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Creating in the time of coronavirus: It’s not easy, especially when lockdowns force designers inside, often without access to their studios. We asked creatives around the world to share their home setups and how they’re adapting to life under quarantine.

Ana Hop, Photographer

Mexico City-based photographer Ana Hop has worked for clients such as Vogue Mexico, Vogue Latin America, Harper’s Bazaar Mexico, National Geographic Traveler, CNN Expansión, and more.

“These days I’ve been cleaning up and rearranging my studio … I’m going to try to clean it up and organize all of my film, some prints that I have, and things that I’m not usually doing because I don’t have enough time.”

 

Vincent Fournier, Photographer and Artist

Vincent Fournier is a French photographer and artist whose work focuses on space exploration, utopian architecture, and technology.

“We left Paris … for our countryside house in Burgundy. We’ll be staying here for at least a month due to the tragic and unusual circumstances.”

 

Hazel Imogen, Associate Creative Director

Chicago-based Hazel Imogen is an associate creative director at ES99.

“One of the biggest challenges is, at my agency, I’ve got whiteboards everywhere. So you’ll see that I had to [put] some sticky notes [on the wall] just to keep track of where I’m at with all of my clients. I’m really visual so I like to have things on the wall like that.”

 

MURUGIAH, Illustrator

MURUGIAH is an illustrator living in London. He’s worked with brands such as Apple, Vans, Facebook, Penguin, Disney, and more.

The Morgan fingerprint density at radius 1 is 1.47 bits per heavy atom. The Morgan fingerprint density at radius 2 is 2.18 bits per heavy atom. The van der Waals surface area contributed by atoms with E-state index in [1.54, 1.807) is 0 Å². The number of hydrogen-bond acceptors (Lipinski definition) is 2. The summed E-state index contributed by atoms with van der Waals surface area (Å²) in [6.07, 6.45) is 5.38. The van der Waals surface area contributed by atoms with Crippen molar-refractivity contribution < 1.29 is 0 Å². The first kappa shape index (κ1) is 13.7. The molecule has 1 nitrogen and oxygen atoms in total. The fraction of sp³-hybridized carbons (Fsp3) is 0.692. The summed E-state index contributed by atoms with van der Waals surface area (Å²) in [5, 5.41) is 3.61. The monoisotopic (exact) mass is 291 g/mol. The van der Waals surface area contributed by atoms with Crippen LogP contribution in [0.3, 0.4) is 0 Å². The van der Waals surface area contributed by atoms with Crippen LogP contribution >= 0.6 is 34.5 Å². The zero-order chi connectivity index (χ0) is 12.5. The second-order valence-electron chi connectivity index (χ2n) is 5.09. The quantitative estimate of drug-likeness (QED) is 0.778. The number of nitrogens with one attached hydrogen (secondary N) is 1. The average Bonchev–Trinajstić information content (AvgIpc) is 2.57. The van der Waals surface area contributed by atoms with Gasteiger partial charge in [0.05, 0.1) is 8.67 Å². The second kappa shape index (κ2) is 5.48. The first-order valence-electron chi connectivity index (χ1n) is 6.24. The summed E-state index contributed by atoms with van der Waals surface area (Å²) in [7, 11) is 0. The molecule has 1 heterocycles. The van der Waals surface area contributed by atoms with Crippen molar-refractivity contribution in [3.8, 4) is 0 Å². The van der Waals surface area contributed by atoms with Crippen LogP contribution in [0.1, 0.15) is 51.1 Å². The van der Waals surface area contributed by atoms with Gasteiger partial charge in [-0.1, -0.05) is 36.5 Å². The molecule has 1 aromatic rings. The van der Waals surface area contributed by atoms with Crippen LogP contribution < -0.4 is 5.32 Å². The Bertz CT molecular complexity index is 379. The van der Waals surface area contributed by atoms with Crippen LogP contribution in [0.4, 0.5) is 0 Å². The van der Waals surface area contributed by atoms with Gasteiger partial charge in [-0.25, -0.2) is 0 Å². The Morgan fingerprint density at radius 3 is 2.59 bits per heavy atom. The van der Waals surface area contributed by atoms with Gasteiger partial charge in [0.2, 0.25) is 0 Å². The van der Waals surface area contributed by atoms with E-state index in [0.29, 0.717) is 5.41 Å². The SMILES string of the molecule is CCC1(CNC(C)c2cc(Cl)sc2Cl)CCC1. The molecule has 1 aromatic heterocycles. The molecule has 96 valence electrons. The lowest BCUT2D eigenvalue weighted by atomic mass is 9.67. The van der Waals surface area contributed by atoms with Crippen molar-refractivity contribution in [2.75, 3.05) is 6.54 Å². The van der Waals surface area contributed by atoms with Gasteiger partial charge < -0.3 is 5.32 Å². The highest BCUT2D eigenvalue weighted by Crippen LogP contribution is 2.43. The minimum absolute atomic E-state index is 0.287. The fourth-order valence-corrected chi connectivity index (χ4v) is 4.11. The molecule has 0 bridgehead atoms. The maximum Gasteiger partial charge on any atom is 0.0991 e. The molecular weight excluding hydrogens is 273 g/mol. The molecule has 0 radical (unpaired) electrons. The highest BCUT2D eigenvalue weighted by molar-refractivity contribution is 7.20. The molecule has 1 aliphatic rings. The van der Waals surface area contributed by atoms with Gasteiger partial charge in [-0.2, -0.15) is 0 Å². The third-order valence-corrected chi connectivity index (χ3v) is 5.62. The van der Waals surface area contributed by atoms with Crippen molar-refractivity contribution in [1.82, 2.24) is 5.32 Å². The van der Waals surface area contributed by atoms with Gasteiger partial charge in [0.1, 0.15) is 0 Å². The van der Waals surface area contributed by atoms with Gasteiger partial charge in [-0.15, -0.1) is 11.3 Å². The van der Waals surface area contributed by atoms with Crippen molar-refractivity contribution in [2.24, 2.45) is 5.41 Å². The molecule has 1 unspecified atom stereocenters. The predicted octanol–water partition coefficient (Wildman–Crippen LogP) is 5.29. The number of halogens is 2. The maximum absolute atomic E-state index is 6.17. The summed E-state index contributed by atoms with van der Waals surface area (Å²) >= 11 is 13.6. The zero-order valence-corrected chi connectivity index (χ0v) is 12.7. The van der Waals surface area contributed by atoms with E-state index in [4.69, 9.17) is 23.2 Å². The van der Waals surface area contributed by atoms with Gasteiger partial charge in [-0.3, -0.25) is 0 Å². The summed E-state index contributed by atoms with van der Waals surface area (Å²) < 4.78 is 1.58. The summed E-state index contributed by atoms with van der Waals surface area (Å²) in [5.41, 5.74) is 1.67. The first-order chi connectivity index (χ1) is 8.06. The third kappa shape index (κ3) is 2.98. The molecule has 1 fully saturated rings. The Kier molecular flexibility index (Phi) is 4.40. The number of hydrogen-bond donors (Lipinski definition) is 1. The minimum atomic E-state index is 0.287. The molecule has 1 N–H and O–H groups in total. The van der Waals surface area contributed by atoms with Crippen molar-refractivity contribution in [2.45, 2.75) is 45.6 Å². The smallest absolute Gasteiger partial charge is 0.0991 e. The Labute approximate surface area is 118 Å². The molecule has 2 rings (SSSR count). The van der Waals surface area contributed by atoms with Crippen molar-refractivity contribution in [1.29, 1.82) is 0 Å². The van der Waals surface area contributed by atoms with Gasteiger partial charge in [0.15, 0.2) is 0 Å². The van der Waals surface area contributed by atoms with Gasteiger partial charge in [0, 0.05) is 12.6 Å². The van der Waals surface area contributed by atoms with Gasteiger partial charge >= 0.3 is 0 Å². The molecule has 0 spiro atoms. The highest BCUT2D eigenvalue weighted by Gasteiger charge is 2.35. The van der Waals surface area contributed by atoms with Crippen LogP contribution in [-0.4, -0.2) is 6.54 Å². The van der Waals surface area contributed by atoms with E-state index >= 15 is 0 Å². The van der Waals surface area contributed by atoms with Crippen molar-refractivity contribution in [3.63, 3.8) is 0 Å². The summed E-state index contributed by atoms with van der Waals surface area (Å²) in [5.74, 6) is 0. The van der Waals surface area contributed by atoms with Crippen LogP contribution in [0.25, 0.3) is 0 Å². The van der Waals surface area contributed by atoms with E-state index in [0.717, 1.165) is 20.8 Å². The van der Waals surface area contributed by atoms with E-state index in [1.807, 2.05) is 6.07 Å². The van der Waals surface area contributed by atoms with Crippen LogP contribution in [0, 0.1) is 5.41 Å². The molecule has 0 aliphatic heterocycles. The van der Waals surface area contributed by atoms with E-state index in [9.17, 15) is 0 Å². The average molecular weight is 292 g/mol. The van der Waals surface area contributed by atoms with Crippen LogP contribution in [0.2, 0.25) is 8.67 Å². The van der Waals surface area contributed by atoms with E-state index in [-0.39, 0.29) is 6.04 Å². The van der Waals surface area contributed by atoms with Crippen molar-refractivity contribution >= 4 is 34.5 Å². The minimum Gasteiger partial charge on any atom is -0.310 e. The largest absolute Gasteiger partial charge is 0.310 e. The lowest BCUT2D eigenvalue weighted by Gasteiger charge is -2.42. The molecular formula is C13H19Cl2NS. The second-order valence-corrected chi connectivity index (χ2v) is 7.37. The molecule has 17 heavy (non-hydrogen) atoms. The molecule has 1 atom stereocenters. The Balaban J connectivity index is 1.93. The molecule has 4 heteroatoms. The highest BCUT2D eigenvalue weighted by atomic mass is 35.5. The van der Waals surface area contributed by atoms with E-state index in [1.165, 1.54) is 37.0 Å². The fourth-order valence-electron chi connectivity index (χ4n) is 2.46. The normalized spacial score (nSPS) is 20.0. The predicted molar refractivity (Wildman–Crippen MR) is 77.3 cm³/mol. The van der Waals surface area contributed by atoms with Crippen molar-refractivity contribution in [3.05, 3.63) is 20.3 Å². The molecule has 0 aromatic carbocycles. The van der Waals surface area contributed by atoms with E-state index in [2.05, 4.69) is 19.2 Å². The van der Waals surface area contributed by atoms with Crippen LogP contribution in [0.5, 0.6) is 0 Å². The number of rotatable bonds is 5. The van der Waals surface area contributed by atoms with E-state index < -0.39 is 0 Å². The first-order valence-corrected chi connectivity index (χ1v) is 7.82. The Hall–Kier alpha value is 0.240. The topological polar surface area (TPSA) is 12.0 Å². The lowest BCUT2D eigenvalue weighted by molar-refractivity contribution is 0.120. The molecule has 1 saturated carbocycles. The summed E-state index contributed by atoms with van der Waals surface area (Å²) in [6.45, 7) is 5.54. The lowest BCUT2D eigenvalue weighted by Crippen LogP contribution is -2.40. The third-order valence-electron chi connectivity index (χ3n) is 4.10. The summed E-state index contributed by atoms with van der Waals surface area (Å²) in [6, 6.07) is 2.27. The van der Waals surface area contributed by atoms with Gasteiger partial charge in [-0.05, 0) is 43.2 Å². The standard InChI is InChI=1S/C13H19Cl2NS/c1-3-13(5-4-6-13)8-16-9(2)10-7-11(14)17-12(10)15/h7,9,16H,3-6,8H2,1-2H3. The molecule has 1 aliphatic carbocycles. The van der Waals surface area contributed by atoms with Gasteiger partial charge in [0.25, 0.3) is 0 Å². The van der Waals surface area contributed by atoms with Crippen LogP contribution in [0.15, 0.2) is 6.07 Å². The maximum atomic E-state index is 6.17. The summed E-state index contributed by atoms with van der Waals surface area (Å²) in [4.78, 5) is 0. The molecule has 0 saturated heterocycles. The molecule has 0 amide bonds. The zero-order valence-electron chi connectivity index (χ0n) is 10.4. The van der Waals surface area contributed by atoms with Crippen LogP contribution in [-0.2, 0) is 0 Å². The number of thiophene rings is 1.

“My desk is made up of our headboard from the bedroom and some of my shoe shelves. It’s a makeshift desk.”

 

Lou Wright, Designer

Australia-based Lou Wright is a designer, illustrator, and artist.

“Moving around a lot, you know, it’s really taught me that you don’t need a lot and that you can actually make a home office with a lot of stuff you already have.”

 

Kyle T. Webster, Illustrator

Kyle T. Webster’s illustrations have appeared in The New Yorker, TIME, The New York Times, Wall Street Journal, The Atlantic, Entertainment Weekly, and more. He lives in North Carolina.

“For one thing, I’ve been making sure that I draw twice as much as usual just to kind of stay sane. Drawing is my escape, it makes me happy.”

 

Chuck Kerr, Design Director

Chuck Kerr is the deputy design director at Entertainment Weekly. He lives in Los Angeles.

“If I feel like I need to take a break at any time, I’ve got a little music setup here. And also for inspiration I’ll look through other magazines. I try to go to the newsstand as often as I can, and there is a lot of really cool stuff being done that is always really inspirational.”